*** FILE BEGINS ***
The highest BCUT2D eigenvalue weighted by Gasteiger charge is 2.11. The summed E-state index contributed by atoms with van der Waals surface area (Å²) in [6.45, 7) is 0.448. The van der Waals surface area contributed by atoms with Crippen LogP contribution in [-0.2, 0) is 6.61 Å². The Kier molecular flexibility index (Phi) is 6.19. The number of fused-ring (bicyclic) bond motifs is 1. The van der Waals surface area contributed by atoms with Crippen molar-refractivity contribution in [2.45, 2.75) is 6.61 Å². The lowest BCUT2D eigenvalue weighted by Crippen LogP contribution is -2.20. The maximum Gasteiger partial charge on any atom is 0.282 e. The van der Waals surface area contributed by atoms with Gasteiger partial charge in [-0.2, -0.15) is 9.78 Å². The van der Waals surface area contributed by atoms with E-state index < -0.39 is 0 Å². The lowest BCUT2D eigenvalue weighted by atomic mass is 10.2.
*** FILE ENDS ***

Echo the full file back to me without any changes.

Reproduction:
The highest BCUT2D eigenvalue weighted by Gasteiger charge is 2.11. The summed E-state index contributed by atoms with van der Waals surface area (Å²) in [6.45, 7) is 0.448. The van der Waals surface area contributed by atoms with Crippen LogP contribution in [-0.2, 0) is 6.61 Å². The Kier molecular flexibility index (Phi) is 6.19. The number of fused-ring (bicyclic) bond motifs is 1. The van der Waals surface area contributed by atoms with Crippen molar-refractivity contribution in [2.45, 2.75) is 6.61 Å². The lowest BCUT2D eigenvalue weighted by Crippen LogP contribution is -2.20. The maximum Gasteiger partial charge on any atom is 0.282 e. The van der Waals surface area contributed by atoms with Gasteiger partial charge in [-0.2, -0.15) is 9.78 Å². The van der Waals surface area contributed by atoms with E-state index < -0.39 is 0 Å². The lowest BCUT2D eigenvalue weighted by atomic mass is 10.2.